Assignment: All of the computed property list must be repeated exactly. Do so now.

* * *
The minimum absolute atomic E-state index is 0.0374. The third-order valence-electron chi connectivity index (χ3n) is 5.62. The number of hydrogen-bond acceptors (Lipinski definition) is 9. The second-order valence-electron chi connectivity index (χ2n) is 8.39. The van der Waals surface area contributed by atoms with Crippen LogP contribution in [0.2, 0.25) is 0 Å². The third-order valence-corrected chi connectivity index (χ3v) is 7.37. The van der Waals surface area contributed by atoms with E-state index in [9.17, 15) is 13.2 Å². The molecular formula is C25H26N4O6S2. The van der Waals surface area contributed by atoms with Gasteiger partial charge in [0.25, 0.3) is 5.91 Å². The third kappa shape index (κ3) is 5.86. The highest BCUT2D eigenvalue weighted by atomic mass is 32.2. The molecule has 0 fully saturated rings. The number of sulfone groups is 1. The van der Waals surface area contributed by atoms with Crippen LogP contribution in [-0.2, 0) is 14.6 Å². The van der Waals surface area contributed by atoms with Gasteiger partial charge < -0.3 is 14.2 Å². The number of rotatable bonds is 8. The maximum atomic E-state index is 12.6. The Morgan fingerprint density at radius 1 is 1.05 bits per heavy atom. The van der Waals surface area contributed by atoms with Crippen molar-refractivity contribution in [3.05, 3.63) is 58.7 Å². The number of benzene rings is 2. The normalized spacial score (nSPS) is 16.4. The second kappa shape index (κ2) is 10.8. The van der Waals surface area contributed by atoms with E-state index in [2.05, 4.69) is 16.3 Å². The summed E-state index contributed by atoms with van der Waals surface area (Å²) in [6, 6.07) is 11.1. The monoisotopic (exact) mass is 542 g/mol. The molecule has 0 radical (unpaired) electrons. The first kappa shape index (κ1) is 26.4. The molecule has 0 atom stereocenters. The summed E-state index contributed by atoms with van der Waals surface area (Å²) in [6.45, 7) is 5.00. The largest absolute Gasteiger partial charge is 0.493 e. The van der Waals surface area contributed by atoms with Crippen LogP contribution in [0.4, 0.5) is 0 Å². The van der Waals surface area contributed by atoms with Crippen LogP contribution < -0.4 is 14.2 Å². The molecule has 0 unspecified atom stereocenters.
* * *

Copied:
The minimum absolute atomic E-state index is 0.0374. The third-order valence-electron chi connectivity index (χ3n) is 5.62. The number of hydrogen-bond acceptors (Lipinski definition) is 9. The second-order valence-electron chi connectivity index (χ2n) is 8.39. The van der Waals surface area contributed by atoms with Crippen LogP contribution in [0.2, 0.25) is 0 Å². The third-order valence-corrected chi connectivity index (χ3v) is 7.37. The van der Waals surface area contributed by atoms with E-state index in [9.17, 15) is 13.2 Å². The molecular formula is C25H26N4O6S2. The van der Waals surface area contributed by atoms with Gasteiger partial charge in [0.25, 0.3) is 5.91 Å². The third kappa shape index (κ3) is 5.86. The highest BCUT2D eigenvalue weighted by atomic mass is 32.2. The molecule has 0 fully saturated rings. The number of sulfone groups is 1. The van der Waals surface area contributed by atoms with Crippen LogP contribution in [-0.2, 0) is 14.6 Å². The van der Waals surface area contributed by atoms with Gasteiger partial charge < -0.3 is 14.2 Å². The number of rotatable bonds is 8. The maximum atomic E-state index is 12.6. The Morgan fingerprint density at radius 1 is 1.05 bits per heavy atom. The van der Waals surface area contributed by atoms with Crippen molar-refractivity contribution in [3.05, 3.63) is 58.7 Å². The number of benzene rings is 2. The normalized spacial score (nSPS) is 16.4. The second kappa shape index (κ2) is 10.8. The van der Waals surface area contributed by atoms with E-state index in [2.05, 4.69) is 16.3 Å². The summed E-state index contributed by atoms with van der Waals surface area (Å²) in [6, 6.07) is 11.1. The monoisotopic (exact) mass is 542 g/mol. The molecule has 0 radical (unpaired) electrons. The first kappa shape index (κ1) is 26.4. The molecule has 0 atom stereocenters. The summed E-state index contributed by atoms with van der Waals surface area (Å²) in [6.45, 7) is 5.00. The largest absolute Gasteiger partial charge is 0.493 e. The van der Waals surface area contributed by atoms with Crippen LogP contribution in [0.4, 0.5) is 0 Å². The van der Waals surface area contributed by atoms with Crippen LogP contribution < -0.4 is 14.2 Å². The molecule has 0 unspecified atom stereocenters.